Anatomy of a Painting Part 2

Anatomy of a painting part 2, work in progress by Rose Miller of www.wolfgangandrose.com

Continuing from my last post Anatomy of a Painting Part 1, I’d now like to concentrate on painting hair. As complicated as hair seems to look, it’s actually one of the easiest parts of the body to paint, once you understand the method of working “wet in wet” as I will try to explain in this post.

Stage 1:  In this photo you can see that I’ve completed a colour wash. With dark colours this is nearly always a must, as most dark coloured oil paints are quite transparent. It’s best to build up layers of colour rather than putting on one thick layer of colour, especially in this style of painting. Also shown here are the markings of the braid pattern. I like to have a concise preliminary drawing of how the braid and structure of the hair will be formed. This layer must be completely dry before starting the next stage.

Stage 2:  I have now almost completed the whole area of hair in a layer Van Dyke Brown. Ive mixed the paint with a little bit of gel medium to get a semi opaque glaze, you should still be able to see the plait markings slightly through the glaze. Pending the humidity you are working in, this layer still needs to be wet before moving onto the next stage. It’s even better if this layer is “tacky” rather than very slippery

Stage 3:  Now the fun bit! With some white paint (I use Titanium White), mark in the highlights. This is straight from the tube with no medium mixed in. You want the highlight paint to be a thicker consistency than the dark glaze, this way you will have more control of the paint handling with the highlights. I like to use a smooth but stiff, narrow brush to mark in the highlights. With another clean smooth flat brush you can then blend the highlights into the dark glaze to get a smoother effect.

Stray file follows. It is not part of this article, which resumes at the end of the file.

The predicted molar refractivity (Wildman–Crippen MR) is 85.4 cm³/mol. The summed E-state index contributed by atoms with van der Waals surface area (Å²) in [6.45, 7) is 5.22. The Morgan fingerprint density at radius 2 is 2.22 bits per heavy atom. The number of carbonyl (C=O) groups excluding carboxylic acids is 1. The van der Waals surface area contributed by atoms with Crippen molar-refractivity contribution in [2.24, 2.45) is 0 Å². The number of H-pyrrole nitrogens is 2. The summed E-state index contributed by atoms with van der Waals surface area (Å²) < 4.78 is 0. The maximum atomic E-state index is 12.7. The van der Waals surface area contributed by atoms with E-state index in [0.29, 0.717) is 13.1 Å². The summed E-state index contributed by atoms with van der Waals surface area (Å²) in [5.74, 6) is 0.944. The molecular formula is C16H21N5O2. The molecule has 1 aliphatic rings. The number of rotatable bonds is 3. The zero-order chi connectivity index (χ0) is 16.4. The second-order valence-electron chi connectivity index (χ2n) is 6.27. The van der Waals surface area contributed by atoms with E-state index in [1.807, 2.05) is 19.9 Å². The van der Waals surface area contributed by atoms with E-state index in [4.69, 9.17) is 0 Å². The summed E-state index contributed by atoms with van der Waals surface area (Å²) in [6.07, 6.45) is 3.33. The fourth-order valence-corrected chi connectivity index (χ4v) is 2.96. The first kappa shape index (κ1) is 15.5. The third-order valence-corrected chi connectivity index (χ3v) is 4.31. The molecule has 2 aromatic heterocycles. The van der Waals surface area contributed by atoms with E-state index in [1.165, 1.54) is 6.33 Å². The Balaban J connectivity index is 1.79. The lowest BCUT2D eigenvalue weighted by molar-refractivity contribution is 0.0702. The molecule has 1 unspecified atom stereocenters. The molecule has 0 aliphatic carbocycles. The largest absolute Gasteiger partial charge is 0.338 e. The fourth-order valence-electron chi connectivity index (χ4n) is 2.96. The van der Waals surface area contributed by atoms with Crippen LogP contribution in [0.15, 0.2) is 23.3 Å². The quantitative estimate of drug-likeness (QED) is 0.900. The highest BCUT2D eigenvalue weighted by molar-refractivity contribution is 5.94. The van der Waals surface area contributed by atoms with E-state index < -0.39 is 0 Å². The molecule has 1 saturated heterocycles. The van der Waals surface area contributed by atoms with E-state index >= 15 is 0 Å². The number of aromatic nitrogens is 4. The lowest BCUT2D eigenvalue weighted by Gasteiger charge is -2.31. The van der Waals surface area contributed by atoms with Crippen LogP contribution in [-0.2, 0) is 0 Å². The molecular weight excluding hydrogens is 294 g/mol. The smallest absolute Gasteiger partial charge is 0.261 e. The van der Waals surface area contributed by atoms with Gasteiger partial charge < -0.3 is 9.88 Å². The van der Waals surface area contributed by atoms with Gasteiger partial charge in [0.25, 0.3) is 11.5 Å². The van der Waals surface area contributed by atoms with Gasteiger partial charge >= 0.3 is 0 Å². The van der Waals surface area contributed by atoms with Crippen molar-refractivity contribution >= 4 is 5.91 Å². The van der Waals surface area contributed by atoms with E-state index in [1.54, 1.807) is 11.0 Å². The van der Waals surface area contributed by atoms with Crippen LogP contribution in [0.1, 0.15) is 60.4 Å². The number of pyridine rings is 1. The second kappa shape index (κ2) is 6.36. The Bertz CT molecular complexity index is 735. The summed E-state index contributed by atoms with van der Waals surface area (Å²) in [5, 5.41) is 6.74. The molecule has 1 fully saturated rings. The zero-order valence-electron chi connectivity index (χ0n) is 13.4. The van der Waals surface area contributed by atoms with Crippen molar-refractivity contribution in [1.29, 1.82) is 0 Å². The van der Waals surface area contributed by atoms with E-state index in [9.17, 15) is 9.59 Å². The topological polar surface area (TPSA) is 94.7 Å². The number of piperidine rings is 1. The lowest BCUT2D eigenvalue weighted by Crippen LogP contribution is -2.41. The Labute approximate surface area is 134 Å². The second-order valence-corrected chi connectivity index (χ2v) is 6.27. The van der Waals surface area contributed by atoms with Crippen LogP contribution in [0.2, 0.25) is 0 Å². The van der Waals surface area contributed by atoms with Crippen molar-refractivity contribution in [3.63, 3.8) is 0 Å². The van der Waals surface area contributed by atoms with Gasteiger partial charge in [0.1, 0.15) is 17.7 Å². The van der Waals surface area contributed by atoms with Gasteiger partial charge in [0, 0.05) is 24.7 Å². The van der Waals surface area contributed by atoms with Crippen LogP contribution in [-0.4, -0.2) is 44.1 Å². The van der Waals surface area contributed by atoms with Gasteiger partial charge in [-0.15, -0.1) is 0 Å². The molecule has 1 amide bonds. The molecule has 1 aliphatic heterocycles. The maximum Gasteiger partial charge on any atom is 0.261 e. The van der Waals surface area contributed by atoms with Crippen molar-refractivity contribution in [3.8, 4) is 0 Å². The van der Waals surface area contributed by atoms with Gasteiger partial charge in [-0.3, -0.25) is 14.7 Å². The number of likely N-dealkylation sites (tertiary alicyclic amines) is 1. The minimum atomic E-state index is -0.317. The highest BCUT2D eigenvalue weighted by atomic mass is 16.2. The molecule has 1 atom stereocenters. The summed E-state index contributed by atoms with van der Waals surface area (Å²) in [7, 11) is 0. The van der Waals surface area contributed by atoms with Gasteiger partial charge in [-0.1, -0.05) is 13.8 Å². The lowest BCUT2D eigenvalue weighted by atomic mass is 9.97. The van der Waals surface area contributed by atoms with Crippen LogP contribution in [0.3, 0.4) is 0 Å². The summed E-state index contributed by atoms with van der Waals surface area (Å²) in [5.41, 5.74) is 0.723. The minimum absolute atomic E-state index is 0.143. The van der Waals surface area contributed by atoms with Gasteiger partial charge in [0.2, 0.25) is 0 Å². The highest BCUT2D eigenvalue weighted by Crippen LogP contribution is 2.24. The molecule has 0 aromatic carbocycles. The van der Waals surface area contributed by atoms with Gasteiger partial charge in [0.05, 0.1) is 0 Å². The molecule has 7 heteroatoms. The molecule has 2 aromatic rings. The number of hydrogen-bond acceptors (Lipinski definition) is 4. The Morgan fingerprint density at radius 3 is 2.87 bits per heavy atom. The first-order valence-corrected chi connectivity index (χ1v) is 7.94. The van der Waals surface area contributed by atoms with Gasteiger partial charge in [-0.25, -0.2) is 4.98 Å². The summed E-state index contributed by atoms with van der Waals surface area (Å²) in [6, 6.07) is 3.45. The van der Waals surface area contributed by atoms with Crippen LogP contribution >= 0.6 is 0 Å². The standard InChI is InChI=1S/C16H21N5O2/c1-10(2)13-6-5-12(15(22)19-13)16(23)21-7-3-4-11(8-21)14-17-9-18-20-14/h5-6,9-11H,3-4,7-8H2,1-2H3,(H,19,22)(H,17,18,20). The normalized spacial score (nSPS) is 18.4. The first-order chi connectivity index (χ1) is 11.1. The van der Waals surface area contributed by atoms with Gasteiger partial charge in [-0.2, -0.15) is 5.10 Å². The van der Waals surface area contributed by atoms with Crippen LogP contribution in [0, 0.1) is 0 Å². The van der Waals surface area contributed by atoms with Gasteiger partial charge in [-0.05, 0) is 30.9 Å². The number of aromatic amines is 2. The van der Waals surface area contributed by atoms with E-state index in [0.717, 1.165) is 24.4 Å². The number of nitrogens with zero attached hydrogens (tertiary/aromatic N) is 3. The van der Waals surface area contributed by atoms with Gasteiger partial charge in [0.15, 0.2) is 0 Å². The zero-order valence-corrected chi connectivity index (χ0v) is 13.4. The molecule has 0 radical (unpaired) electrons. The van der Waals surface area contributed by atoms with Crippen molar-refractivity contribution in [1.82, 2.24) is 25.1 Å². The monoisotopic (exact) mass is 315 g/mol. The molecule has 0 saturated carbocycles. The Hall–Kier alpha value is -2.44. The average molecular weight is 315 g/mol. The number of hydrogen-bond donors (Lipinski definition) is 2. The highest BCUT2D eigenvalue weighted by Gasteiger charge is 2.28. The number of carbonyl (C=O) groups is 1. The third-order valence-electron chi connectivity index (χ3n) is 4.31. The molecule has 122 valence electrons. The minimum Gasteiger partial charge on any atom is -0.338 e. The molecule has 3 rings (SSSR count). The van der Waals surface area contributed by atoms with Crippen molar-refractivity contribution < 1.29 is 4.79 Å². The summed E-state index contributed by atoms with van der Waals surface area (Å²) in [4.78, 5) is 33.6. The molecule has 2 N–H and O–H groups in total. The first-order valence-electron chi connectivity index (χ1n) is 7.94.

Stage 4:  Continue the highlights all throughout the glazed hair area. You can go back and add more detail into the highlighted areas where needed. If you find that your highlights are getting too blended out and that you are loosing detail, stop and then wait for the painting to completely dry, so you can repeat the glaze and highlight process. If you do repeat make sure you use a thinner glaze of the dark paint, but keep the highlights opaque without any medium mixed in. The previous layer will show through this new glazed layer, but your painting will now be a shade darker (due to the new dark layer of glaze). So the effect will be a smoother transition of shade to highlights, with the newly added highlight detailing on top.

I hope this is all making sense! I’d be happy for any feedback or questions to help explain this method more clearly if needed.

Painted with love,
Wolfgang and Rose
xxx

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4 thoughts on “Anatomy of a Painting Part 2

  1. Celia Bow says:

    Your work is so beautiful!
    I was just wondering how do you do your skin tone in your oil paintings?
    What colour palette do you find best for shading the skin?

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